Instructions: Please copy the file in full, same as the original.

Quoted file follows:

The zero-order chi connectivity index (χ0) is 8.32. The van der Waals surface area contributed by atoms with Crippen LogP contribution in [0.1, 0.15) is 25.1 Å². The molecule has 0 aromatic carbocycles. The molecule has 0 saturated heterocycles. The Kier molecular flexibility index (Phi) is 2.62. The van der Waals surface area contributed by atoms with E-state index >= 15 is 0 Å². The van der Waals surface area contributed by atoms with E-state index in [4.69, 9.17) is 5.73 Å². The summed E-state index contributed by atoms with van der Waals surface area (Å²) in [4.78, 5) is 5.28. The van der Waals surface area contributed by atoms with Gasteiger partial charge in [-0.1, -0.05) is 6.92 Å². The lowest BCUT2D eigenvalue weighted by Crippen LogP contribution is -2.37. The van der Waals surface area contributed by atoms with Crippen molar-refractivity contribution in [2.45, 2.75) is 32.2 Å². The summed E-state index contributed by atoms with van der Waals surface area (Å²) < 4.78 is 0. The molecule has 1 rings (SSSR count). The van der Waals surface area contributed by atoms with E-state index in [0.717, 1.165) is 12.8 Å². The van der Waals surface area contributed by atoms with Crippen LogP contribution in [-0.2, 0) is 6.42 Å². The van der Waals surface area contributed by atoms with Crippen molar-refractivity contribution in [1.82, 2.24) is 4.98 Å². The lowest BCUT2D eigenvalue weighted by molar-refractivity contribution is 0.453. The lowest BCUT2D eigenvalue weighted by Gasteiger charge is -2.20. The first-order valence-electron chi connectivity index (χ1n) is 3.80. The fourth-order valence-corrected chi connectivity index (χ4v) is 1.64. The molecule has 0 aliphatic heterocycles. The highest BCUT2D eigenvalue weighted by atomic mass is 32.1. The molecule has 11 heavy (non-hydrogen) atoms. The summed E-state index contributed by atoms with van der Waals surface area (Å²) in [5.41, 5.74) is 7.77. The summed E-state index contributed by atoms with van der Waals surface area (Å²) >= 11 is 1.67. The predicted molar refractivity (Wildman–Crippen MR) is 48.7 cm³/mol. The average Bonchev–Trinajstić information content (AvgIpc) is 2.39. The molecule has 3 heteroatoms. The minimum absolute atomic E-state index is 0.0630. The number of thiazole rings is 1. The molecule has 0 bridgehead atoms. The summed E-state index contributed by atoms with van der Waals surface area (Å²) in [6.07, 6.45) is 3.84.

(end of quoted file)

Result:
The zero-order chi connectivity index (χ0) is 8.32. The van der Waals surface area contributed by atoms with Crippen LogP contribution in [0.1, 0.15) is 25.1 Å². The molecule has 0 aromatic carbocycles. The molecule has 0 saturated heterocycles. The Kier molecular flexibility index (Phi) is 2.62. The van der Waals surface area contributed by atoms with E-state index >= 15 is 0 Å². The van der Waals surface area contributed by atoms with E-state index in [4.69, 9.17) is 5.73 Å². The summed E-state index contributed by atoms with van der Waals surface area (Å²) in [4.78, 5) is 5.28. The van der Waals surface area contributed by atoms with Gasteiger partial charge in [-0.1, -0.05) is 6.92 Å². The lowest BCUT2D eigenvalue weighted by Crippen LogP contribution is -2.37. The van der Waals surface area contributed by atoms with Crippen molar-refractivity contribution in [2.45, 2.75) is 32.2 Å². The summed E-state index contributed by atoms with van der Waals surface area (Å²) < 4.78 is 0. The molecule has 1 rings (SSSR count). The van der Waals surface area contributed by atoms with E-state index in [0.717, 1.165) is 12.8 Å². The van der Waals surface area contributed by atoms with Crippen LogP contribution in [-0.2, 0) is 6.42 Å². The van der Waals surface area contributed by atoms with Crippen molar-refractivity contribution in [1.82, 2.24) is 4.98 Å². The lowest BCUT2D eigenvalue weighted by molar-refractivity contribution is 0.453. The lowest BCUT2D eigenvalue weighted by Gasteiger charge is -2.20. The first-order valence-electron chi connectivity index (χ1n) is 3.80. The fourth-order valence-corrected chi connectivity index (χ4v) is 1.64. The molecule has 0 aliphatic heterocycles. The highest BCUT2D eigenvalue weighted by atomic mass is 32.1. The molecule has 11 heavy (non-hydrogen) atoms. The summed E-state index contributed by atoms with van der Waals surface area (Å²) in [5.41, 5.74) is 7.77. The summed E-state index contributed by atoms with van der Waals surface area (Å²) >= 11 is 1.67. The predicted molar refractivity (Wildman–Crippen MR) is 48.7 cm³/mol. The average Bonchev–Trinajstić information content (AvgIpc) is 2.39. The molecule has 3 heteroatoms. The minimum absolute atomic E-state index is 0.0630. The number of thiazole rings is 1. The molecule has 0 bridgehead atoms. The summed E-state index contributed by atoms with van der Waals surface area (Å²) in [6.07, 6.45) is 3.84.